It seems that the process of knowing is a total mystery to you as well as is the process of verifying and validating what you know. Somewhere somehow someone must have discovered how to know, verify, and validate. Otherwise we would not have our current high tech society. It stands and it works and, for the most part, reliably so.

    Why are you not interested in the methods they used? It can’t be by reliance on authority and consensus because that simply infinitely regresses to some earlier level of authority and consensus. Someone must have sometime been first. In fact, there are many things I have discovered, verified, and validated independently of authority and consensus. There are even things that I know that few others know and I was the first to use that knowledge to make things that work and work well.

    How can you accept having a second hand knowledge that relies on that recursive decent into the dark abyss without reference to how that knowledge was discovered in the first place?

  18. Thanks for your first paragraph. The rest makes me feel like I’m reading General Jack Ripper.

  19. So we have YOUR authority to go on as to WHAT PROOF MEANS?!! And you are not even claiming to be an authority on proof!!! (or maybe that’s just a subset of your expertise on knowledge, huh?).

    There are plenty of proofs that do NOT meet your criteria. And I posit that most of what you believe and think you know could not stand up to your own standard.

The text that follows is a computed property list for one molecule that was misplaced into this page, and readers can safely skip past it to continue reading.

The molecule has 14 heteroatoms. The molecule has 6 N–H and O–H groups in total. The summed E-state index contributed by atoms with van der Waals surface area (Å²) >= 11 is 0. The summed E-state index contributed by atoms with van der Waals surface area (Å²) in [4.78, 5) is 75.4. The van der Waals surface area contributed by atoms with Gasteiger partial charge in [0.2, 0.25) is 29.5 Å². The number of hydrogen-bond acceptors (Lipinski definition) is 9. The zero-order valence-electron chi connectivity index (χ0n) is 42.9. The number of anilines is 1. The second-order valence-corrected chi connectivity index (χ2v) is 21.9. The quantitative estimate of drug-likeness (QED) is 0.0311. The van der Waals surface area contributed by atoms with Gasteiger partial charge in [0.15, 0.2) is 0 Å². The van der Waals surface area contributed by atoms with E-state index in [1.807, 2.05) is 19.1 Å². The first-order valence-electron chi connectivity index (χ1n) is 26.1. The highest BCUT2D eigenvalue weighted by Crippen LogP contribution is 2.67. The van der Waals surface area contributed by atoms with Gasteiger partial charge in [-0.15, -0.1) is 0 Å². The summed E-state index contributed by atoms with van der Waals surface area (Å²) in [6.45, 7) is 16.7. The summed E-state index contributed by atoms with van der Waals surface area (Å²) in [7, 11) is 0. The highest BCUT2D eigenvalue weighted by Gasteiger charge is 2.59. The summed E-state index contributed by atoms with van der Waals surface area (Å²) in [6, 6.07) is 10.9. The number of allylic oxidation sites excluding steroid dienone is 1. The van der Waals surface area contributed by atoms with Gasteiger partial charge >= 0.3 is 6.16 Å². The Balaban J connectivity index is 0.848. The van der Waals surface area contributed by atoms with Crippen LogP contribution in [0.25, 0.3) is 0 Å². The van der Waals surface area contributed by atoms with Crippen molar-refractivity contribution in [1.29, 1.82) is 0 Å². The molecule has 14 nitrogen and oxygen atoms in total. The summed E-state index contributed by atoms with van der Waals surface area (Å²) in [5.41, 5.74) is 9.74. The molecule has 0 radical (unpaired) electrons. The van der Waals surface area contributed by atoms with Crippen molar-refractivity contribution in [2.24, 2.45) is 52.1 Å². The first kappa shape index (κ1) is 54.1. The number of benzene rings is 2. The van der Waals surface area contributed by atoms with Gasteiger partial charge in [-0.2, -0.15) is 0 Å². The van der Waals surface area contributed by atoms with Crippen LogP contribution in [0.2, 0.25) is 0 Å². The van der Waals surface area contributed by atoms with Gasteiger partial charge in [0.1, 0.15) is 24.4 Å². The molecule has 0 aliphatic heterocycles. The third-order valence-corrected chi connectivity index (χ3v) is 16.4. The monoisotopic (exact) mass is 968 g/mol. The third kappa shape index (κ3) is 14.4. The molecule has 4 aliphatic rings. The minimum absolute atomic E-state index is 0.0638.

You have a bizarre sense of language as well. What’s this talk about “… state the facts of reality that logically lead to your assertion that they state the truth”? Facts don’t LOGICALLY lead to anything. You’ve got induction and deduction. Induction is NEVER conclusive and deduction is vacuous.

    You continue to assume (IMO) that I’m on the opposite side of the global warming issue than you and that [therefore] I’m arguing with my point about logic to the warmist cause. IF this is your thinking, IT IS INCORRECT.

    To cut to the chase when you challenge “the argument to authority can be valid” and I point to source material that [to the level of investigation I’ve made] all confirms what I’m saying, it is JUST SILLY to ask for further proof. Before you continue with this discussion WILL YOU PLEASE google “argument to authority” and confirm what I’m saying?